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Southside neighborhood could be added to Columbus historic district

 

Dimario Barry works around the Errolton home, established in 1848, located on Third Avenue South, removing vines and performing other duites. Southside may soon become the city’s first residential historic district registered with the National Trust for Historic Preservation.

Dimario Barry works around the Errolton home, established in 1848, located on Third Avenue South, removing vines and performing other duites. Southside may soon become the city’s first residential historic district registered with the National Trust for Historic Preservation. Photo by: Kelly Tippett

 

Carmen K. Sisson

 

A walk through the Southside neighborhood in Columbus yields an architectural mélange, from massive antebellum mansions to quaint Victorian houses to World War II-era bungalows. Together, they create a snapshot of local history, and together they may soon make history again, becoming the city''s first residential historic district registered with the National Trust for Historic Preservation.  

 

Members of the Historic Preservation Commission discussed the issue last night in their monthly meeting, deferring any action until they can meet with members of the city council to explain the matter and answer questions councilmen may have.  

 

The boundaries of the proposed district would be College Street, Mississippi University for Women, the railroad tracks, and the river. MUW would not be included in the district. Wards 1, 2 and 5 would be affected.  

 

"Most towns in Mississippi have done this 10 to 20 years ago," commission member Dr. Joseph Boggess said. "It''s not like we''re doing anything rare or unusual."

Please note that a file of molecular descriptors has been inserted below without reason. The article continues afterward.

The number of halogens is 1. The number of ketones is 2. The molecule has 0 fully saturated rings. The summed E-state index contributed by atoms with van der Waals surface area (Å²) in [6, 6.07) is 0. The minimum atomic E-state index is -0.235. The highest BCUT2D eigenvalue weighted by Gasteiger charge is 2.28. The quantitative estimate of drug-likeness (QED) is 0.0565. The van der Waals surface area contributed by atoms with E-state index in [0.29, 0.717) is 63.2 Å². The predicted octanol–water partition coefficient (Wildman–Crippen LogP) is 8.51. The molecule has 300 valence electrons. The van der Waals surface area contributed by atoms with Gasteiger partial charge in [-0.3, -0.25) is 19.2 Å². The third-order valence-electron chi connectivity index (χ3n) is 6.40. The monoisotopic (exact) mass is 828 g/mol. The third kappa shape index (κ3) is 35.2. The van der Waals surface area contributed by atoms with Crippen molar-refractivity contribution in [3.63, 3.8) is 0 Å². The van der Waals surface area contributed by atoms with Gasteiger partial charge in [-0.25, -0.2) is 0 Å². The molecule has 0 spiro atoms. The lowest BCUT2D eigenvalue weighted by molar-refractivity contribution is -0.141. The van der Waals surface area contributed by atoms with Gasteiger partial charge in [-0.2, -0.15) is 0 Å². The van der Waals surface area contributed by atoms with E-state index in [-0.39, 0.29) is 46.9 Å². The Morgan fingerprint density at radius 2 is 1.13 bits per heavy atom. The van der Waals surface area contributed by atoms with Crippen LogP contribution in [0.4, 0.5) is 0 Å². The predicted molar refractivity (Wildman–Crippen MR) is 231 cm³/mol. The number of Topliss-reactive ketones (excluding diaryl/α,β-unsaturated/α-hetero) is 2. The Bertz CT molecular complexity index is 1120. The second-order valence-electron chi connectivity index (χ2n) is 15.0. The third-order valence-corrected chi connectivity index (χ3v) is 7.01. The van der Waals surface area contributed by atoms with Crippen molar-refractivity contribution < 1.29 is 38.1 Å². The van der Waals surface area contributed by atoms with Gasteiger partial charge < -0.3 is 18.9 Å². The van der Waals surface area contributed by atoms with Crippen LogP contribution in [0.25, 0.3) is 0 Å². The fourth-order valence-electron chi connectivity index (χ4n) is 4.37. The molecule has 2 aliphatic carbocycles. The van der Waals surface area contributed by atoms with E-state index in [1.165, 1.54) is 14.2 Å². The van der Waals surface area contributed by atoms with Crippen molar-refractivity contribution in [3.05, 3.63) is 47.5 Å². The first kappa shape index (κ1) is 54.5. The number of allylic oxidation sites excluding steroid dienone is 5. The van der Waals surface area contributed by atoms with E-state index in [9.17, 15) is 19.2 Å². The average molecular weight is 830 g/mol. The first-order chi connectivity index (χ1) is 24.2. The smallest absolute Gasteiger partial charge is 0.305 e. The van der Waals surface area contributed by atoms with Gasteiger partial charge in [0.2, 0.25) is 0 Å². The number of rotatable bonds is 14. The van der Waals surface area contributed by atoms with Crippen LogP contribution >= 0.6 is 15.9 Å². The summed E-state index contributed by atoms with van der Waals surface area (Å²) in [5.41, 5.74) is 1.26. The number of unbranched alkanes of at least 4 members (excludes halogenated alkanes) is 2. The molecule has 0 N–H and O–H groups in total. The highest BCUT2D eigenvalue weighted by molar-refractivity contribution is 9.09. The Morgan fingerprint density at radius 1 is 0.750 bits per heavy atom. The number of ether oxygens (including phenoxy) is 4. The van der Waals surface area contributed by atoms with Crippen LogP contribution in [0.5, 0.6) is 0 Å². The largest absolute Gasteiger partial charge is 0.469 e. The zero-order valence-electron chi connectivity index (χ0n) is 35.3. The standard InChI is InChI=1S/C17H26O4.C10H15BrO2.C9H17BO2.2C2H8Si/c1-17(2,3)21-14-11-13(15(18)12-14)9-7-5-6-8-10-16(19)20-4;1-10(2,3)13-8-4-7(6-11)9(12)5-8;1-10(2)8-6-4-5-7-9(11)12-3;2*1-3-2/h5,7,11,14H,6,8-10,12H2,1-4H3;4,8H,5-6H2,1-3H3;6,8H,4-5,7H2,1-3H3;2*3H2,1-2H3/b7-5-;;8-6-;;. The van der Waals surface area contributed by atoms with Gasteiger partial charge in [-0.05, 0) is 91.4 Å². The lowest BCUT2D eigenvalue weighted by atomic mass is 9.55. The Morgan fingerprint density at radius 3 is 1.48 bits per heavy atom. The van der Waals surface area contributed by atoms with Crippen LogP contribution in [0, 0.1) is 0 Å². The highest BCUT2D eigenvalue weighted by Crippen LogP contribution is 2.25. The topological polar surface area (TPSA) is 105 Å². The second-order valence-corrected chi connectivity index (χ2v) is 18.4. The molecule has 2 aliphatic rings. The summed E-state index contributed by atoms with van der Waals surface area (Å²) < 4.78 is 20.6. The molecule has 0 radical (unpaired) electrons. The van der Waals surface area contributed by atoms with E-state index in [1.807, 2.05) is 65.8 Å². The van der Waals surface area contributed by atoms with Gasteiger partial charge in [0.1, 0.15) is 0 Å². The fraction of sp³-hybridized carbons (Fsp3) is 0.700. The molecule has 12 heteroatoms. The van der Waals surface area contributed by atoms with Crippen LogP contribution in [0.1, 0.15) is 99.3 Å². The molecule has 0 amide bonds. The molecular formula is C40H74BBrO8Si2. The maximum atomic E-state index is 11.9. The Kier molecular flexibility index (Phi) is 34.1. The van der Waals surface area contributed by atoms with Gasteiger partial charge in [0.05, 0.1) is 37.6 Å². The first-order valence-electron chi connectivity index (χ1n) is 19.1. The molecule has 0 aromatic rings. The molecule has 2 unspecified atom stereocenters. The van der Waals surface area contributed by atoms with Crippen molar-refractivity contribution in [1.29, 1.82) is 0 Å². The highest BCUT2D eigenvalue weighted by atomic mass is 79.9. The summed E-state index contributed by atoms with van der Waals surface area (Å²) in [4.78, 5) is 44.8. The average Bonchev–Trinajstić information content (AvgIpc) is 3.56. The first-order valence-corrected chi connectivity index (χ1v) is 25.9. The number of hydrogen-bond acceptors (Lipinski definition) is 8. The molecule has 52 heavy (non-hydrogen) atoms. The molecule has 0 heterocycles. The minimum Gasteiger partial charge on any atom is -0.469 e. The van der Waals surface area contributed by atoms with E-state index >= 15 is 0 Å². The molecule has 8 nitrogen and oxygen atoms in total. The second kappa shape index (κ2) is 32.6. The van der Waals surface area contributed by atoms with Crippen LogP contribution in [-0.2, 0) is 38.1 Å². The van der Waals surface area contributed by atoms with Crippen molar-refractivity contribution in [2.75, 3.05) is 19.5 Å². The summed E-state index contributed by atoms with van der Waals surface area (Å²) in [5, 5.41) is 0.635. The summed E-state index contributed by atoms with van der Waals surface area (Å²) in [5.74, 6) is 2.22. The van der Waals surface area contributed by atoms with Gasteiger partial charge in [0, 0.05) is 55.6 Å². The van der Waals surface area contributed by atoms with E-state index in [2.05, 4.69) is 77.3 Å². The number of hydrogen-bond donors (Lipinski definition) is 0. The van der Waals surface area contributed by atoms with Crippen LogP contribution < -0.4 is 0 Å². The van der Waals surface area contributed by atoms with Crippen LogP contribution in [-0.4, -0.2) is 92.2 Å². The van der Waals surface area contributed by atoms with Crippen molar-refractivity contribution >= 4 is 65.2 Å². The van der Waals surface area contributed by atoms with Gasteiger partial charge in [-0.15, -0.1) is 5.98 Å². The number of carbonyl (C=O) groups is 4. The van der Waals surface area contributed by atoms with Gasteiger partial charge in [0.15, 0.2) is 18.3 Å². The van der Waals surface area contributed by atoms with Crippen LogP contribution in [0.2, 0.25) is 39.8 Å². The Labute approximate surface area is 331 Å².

The National Trust proposed the boundaries in 1996 when the ordinance creating the downtown historic district was passed. The National Trust also proposed historic districts in the Frog Bottom, Burns Bottom, and Factory Hill neighborhoods.  

 

In order for Southside to be added to the downtown historic district, the city council would have to pass an amendment to the current ordinance. The new district would carry its own design guidelines.  

 

Boggess said taking such action would enable the commission to make sure any future structural modifications are appropriate for the neighborhood. A benefit for homeowners, he said, is being included in a registered historic district could increase property values. 

 

"It''s not going to make any difference in a year, but it will over a generation," he said. "It''s an opportunity for the city to preserve the charm of the neighborhood." 

 

The commission''s next meeing is 5:30 p.m. July 13, on the second floor of City Hall.

 

Carmen K. Sisson is the former news editor at The Dispatch.

 

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Reader Comments

Article Comment nativecolumbian commented at 6/7/2011 3:27:00 PM:

Beware of this historical designation..As a home owner, you may lose your right to treat your home as you like.. You might need permission to paint your home a certain color or have "others involved in remodeling projects..

 

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